Figure 3: Minnesota Projected Numeric Employment Change by Industry, Qtr. 3 2023 – Qtr. 3 2025

Other sectors that are projected to have above average employment growth through 2025 include Management of Companies, Utilities, and Accommodation & Food Services. The latter was one of the hardest hit sectors during the pandemic (-24.6% from 2019 to 2020), but has also seen some of the highest percent employment growth since 2020, expanding 27.6% over three years. Even with continued projected growth, the Accommodation & Food Services sector is not expected to regain pre-pandemic levels yet for several years.

Four sectors were projected to decline over the short-term forecast period, including Information, Finance & Insurance, Mining, and Agriculture, Forestry, Fishing, & Hunting. Information is expected to continue its long-term decline, while Finance & Insurance has only recently seen employment losses after expanding relatively consistently coming out of the Great Recession. Mining, a notoriously difficult sector to predict, has oscillated between growth and decline for the past five years. The sector remains slightly below pre-pandemic levels and 9.5% below the most recent employment peak in 2014. Still, projected declines amount to just over 120 jobs for the small sector. Similarly, the relatively small Agriculture, Forestry, Fishing & Hunting sector has seen fluctuations, but long-term growth overall.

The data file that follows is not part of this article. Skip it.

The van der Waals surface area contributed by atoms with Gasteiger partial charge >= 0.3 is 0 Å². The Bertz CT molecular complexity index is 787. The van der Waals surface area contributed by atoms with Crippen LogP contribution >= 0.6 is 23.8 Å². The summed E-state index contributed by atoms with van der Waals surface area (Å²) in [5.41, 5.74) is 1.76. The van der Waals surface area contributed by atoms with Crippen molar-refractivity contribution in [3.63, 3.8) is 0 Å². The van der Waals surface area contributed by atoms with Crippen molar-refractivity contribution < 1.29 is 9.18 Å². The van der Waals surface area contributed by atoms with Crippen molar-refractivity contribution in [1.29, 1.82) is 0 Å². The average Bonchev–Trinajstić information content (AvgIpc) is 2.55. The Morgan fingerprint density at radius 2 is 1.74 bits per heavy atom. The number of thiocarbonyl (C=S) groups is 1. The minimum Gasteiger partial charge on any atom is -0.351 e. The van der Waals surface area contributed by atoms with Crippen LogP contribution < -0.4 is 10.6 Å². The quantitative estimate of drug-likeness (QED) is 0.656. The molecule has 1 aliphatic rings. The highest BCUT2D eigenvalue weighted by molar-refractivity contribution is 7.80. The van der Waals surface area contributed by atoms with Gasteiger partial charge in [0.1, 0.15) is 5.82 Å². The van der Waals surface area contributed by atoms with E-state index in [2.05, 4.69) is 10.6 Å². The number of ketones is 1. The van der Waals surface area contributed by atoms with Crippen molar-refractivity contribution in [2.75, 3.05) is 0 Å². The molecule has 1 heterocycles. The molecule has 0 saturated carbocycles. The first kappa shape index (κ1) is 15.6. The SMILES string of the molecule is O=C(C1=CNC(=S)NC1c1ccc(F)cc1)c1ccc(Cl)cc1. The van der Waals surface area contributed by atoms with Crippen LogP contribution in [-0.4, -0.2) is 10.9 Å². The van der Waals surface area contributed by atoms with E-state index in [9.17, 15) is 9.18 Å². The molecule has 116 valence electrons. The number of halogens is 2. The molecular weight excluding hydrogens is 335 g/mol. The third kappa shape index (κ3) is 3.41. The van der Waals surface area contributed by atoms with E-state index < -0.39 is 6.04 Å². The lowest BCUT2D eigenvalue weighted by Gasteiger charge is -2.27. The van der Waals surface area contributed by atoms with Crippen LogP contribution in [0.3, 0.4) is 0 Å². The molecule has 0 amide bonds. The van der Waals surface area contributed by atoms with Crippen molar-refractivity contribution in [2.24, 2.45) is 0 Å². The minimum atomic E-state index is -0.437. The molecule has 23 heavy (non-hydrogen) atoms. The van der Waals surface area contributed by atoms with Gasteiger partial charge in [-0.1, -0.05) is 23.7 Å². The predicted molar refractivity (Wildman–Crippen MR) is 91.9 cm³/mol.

The trends in the industry projections are also evident in the short-term employment projections by occupational group. Healthcare Support (+4.4%) and Healthcare Practitioners & Technical (+3.6%) occupations were in the top three, along with the Construction & Extraction occupational group (+3.7%). Unsurprisingly, the two Healthcare occupational groups display the most projected job additions, combining for almost 15,000 new jobs between them (see figure 4). The projected fourth (Community & Social Service) and fifth (Architecture & Engineering) fastest occupational groups are also closely tied to the top three industries of growth.

Figure 4: Minnesota Projected Numeric Employment Change by Occupation, Qtr. 3 2023 – Qtr. 3 2025

Interestingly, there were many more occupational groups (12 out of 22) projected to have above-average growth than industry sectors (6 out of 20). This phenomenon demonstrates how occupations are unevenly distributed across industries. For example, the only occupational group projected to decline is Office & Administrative Support (-0.4%). Most industries contain some form of Office Clerks, Secretaries, Bookkeeping, Accounting, & Auditing Clerks, and Customer Service Representatives, which are the most common Office & Administrative Support occupations. However, these occupations also have a higher share of repetitive tasks making them more susceptible to automation (see Figure 5).